Investment Rules by Warren Buffett
Rule No. 1: Never lose money. Rule No. 2: Never forget Rule No. 1
Ben Graham wanted everything to be a quantitative bargain. I want it to be a quantitative bargain in terms of future streams of cash. My guess is the last big time to do it Ben’s way was in ’73 or’74, when you could have done it quite easily. I (Warren Buffett) am willing to pay more for a good business and for good management than I would 20 years ago. Ben tended to look at the statistics alone. I’ve looked more and more at the intangibles.
The market is there only as a reference point to see if anybody is offering to do anything foolish. When we (Warren Buffett & Charlie Munger) invest in stocks, we invest in businesses.
I (Warren Buffett) consider there to be three basic ideas, ideas that if they are really ground into your intellectual framework, I don’t see how you could help but do reasonably well in stocks. None of them are complicated. None of them take mathematical talent or anything of the sort. [Graham] said you should look at stocks as small pieces of the business. Look at [market] fluctuations as your friend rather than your enemy — profit from folly rather than participate in it. And in [the last chapter of The Intelligent Investor ], he said the three most important words of investing: ‘ margin of safety.’I think those ideas, 100 years from now, will still be regarded as the three cornerstones of sound investing.
The arithmetic makes it plain that inflation is a far more devastating tax than anything that has been enacted by our legislature. The inflation tax has a fantastic ability to simply consume capital. It makes no difference to a widow with her savings in a 5 percent passbook account whether she pays 100 percent income tax on her interest income during a period of zero inflation or pays no income taxes during years of 5 percent inflation. Either way, she is ‘ taxed’in a manner that leaves her no real income whatsoever. Any money she spends comes right out of capital. She would find outrageous a 120 percent income tax but doesn’t seem to notice that 5 percent inflation is the economic equivalent.
If we (Warren Buffett & Charlie Munger) find a company we like, the level of the market will not really impact our decisions. We will decide company by company. We spend essentially no time thinking about macroeconomic factors. In other words, if somebody handed us a prediction by the most revered intellectual on the subject, with figures for unemployment or interest rates or whatever it might be for the next two years, we would not pay any attention to it. We simply try to focus on businesses that we think we understand and where we like the price and management. If we see anything that relates to what’s going to happen in Congress, we don’t even read it. We just don’t think it’s helpful to have a view on these matters.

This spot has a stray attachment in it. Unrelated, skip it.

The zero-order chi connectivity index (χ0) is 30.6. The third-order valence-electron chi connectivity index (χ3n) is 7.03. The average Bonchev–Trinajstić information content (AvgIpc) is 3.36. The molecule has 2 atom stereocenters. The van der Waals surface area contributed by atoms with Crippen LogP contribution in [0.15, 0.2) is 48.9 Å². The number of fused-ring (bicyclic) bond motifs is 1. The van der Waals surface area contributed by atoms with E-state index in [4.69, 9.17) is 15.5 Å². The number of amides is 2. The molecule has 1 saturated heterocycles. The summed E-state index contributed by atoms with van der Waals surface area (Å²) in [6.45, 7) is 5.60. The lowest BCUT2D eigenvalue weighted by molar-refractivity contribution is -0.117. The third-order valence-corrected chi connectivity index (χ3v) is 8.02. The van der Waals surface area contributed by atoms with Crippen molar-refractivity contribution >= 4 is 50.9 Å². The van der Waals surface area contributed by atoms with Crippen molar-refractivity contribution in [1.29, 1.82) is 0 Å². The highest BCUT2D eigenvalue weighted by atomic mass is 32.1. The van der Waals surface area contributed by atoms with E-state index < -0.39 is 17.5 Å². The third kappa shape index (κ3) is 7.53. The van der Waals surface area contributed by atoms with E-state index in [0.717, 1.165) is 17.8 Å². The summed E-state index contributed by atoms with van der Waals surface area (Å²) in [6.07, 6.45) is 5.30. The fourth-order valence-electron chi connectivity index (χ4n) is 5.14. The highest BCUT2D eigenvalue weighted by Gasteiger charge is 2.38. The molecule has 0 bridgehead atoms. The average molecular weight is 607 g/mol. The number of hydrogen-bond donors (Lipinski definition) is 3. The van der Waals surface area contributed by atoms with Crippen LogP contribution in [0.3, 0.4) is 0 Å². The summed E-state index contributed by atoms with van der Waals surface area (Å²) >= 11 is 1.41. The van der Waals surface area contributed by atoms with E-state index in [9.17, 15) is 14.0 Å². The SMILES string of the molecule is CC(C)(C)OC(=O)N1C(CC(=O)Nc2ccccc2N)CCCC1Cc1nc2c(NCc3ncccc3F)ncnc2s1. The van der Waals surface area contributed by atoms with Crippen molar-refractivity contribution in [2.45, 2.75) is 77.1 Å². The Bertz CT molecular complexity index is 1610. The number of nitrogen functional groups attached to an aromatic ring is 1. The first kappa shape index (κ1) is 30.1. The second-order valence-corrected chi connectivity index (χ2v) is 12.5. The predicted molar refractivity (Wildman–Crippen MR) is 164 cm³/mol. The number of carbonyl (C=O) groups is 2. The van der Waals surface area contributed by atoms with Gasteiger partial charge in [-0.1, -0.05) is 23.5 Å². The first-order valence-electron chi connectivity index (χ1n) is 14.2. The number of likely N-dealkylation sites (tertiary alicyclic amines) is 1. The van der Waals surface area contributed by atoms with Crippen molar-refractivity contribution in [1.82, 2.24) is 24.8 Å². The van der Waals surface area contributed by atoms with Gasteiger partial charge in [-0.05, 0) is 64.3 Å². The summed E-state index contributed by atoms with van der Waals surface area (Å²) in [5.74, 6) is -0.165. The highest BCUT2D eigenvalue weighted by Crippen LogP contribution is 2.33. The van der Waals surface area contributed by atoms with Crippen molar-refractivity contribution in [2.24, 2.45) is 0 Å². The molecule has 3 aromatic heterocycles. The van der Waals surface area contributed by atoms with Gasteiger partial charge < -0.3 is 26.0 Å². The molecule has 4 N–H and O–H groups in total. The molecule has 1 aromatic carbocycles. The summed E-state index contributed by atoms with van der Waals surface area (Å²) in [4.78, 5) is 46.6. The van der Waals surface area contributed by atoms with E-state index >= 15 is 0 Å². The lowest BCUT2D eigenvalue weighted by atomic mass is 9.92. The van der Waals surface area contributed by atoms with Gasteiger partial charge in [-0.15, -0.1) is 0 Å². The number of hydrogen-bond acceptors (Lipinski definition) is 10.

Ben Graham wasn’t about brilliant investments and he wasn’t about fads or fashion. He was about sound investing, and I think sound investing can make you very wealthy if you’re not in too big of a hurry. And it never makes you poor, which is better.
(On wny Ben Graham’s theories have seldom been included in college curriculums) It is not difficult enough. So, instead, something is taught that is difficult but not useful. The business schools reward complex behavior more than simple behavior, but simple behavior is more effective.
We (Warren Buffett & Charlie Munger) have no idea how long the excesses will last, nor do we know what will change the attitudes of the government, lender, and buyer that fuel them. But we know that the less prudence with which others conduct their affairs, the greater the prudence with which we should conduct our own affairs.
When I (Warren Buffett) worked for Graham – Newman, I (Warren Buffett) asked Ben Graham, who then was my boss, about that. He just shrugged and replied that the market always eventually does. He was right: In the short run, the market is a voting machine; but in the long run, it’s a weighing machine.
The fact that people will be full of greed, fear, or folly is predictable. The sequence is not predictable.
The market, like the Lord, helps those who help themselves.